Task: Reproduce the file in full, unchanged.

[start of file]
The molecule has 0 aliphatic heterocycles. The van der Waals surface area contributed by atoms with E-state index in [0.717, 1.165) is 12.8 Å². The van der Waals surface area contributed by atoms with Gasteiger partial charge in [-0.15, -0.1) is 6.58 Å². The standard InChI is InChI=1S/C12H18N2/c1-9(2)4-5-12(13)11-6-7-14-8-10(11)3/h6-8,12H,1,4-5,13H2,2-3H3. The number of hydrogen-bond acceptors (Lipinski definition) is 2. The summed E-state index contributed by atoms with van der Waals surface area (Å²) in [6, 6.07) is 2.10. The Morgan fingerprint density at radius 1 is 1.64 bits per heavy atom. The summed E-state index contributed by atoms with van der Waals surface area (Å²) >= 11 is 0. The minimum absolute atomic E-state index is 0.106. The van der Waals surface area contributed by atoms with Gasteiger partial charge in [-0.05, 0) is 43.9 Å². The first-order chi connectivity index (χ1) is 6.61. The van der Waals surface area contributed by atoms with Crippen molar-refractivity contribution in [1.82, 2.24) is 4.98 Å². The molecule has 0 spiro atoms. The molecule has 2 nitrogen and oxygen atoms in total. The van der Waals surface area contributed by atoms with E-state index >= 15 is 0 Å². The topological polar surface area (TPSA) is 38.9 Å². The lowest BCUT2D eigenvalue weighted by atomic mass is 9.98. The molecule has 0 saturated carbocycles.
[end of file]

The molecule has 0 aliphatic heterocycles. The van der Waals surface area contributed by atoms with E-state index in [0.717, 1.165) is 12.8 Å². The van der Waals surface area contributed by atoms with Gasteiger partial charge in [-0.15, -0.1) is 6.58 Å². The standard InChI is InChI=1S/C12H18N2/c1-9(2)4-5-12(13)11-6-7-14-8-10(11)3/h6-8,12H,1,4-5,13H2,2-3H3. The number of hydrogen-bond acceptors (Lipinski definition) is 2. The summed E-state index contributed by atoms with van der Waals surface area (Å²) in [6, 6.07) is 2.10. The Morgan fingerprint density at radius 1 is 1.64 bits per heavy atom. The summed E-state index contributed by atoms with van der Waals surface area (Å²) >= 11 is 0. The minimum absolute atomic E-state index is 0.106. The van der Waals surface area contributed by atoms with Gasteiger partial charge in [-0.05, 0) is 43.9 Å². The first-order chi connectivity index (χ1) is 6.61. The van der Waals surface area contributed by atoms with Crippen molar-refractivity contribution in [1.82, 2.24) is 4.98 Å². The molecule has 0 spiro atoms. The molecule has 2 nitrogen and oxygen atoms in total. The van der Waals surface area contributed by atoms with E-state index >= 15 is 0 Å². The topological polar surface area (TPSA) is 38.9 Å². The lowest BCUT2D eigenvalue weighted by atomic mass is 9.98. The molecule has 0 saturated carbocycles.